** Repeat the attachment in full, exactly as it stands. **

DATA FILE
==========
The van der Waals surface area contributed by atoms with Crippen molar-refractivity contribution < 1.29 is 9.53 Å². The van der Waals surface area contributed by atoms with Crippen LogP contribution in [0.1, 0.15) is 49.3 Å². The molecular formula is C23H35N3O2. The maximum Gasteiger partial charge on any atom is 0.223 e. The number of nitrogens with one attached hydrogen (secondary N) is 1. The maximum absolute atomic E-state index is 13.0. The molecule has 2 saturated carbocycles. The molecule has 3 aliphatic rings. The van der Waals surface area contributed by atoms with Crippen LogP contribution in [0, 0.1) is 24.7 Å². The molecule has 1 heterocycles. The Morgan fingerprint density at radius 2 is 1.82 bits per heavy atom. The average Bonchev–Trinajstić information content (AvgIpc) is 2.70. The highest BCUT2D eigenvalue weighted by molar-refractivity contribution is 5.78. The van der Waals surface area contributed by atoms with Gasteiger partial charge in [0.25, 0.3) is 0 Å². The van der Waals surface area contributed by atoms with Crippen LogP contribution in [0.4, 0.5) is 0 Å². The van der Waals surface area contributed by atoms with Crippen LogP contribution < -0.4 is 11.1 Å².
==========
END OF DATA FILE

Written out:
The van der Waals surface area contributed by atoms with Crippen molar-refractivity contribution < 1.29 is 9.53 Å². The van der Waals surface area contributed by atoms with Crippen LogP contribution in [0.1, 0.15) is 49.3 Å². The molecular formula is C23H35N3O2. The maximum Gasteiger partial charge on any atom is 0.223 e. The number of nitrogens with one attached hydrogen (secondary N) is 1. The maximum absolute atomic E-state index is 13.0. The molecule has 2 saturated carbocycles. The molecule has 3 aliphatic rings. The van der Waals surface area contributed by atoms with Crippen LogP contribution in [0, 0.1) is 24.7 Å². The molecule has 1 heterocycles. The Morgan fingerprint density at radius 2 is 1.82 bits per heavy atom. The average Bonchev–Trinajstić information content (AvgIpc) is 2.70. The highest BCUT2D eigenvalue weighted by molar-refractivity contribution is 5.78. The van der Waals surface area contributed by atoms with Gasteiger partial charge in [0.25, 0.3) is 0 Å². The van der Waals surface area contributed by atoms with Crippen LogP contribution in [0.4, 0.5) is 0 Å². The van der Waals surface area contributed by atoms with Crippen LogP contribution < -0.4 is 11.1 Å².